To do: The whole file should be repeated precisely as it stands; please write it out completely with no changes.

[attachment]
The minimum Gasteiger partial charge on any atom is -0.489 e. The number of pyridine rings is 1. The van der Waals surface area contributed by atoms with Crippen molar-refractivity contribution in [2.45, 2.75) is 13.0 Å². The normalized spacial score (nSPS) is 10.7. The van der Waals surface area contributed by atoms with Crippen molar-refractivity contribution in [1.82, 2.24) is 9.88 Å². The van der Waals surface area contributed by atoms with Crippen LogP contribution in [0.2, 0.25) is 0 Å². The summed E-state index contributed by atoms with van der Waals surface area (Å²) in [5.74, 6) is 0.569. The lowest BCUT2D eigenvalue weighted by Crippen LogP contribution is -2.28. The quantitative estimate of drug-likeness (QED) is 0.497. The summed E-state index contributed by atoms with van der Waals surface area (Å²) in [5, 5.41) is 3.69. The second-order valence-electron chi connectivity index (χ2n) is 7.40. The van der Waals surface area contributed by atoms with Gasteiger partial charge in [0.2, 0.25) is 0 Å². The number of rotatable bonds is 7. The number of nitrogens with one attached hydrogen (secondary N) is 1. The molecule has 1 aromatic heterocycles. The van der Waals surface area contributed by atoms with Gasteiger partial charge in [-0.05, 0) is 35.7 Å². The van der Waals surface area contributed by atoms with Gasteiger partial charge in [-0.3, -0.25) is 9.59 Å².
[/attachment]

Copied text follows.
The minimum Gasteiger partial charge on any atom is -0.489 e. The number of pyridine rings is 1. The van der Waals surface area contributed by atoms with Crippen molar-refractivity contribution in [2.45, 2.75) is 13.0 Å². The normalized spacial score (nSPS) is 10.7. The van der Waals surface area contributed by atoms with Crippen molar-refractivity contribution in [1.82, 2.24) is 9.88 Å². The van der Waals surface area contributed by atoms with Crippen LogP contribution in [0.2, 0.25) is 0 Å². The summed E-state index contributed by atoms with van der Waals surface area (Å²) in [5.74, 6) is 0.569. The lowest BCUT2D eigenvalue weighted by Crippen LogP contribution is -2.28. The quantitative estimate of drug-likeness (QED) is 0.497. The summed E-state index contributed by atoms with van der Waals surface area (Å²) in [5, 5.41) is 3.69. The second-order valence-electron chi connectivity index (χ2n) is 7.40. The van der Waals surface area contributed by atoms with Gasteiger partial charge in [0.2, 0.25) is 0 Å². The number of rotatable bonds is 7. The number of nitrogens with one attached hydrogen (secondary N) is 1. The molecule has 1 aromatic heterocycles. The van der Waals surface area contributed by atoms with Gasteiger partial charge in [-0.05, 0) is 35.7 Å². The van der Waals surface area contributed by atoms with Gasteiger partial charge in [-0.3, -0.25) is 9.59 Å².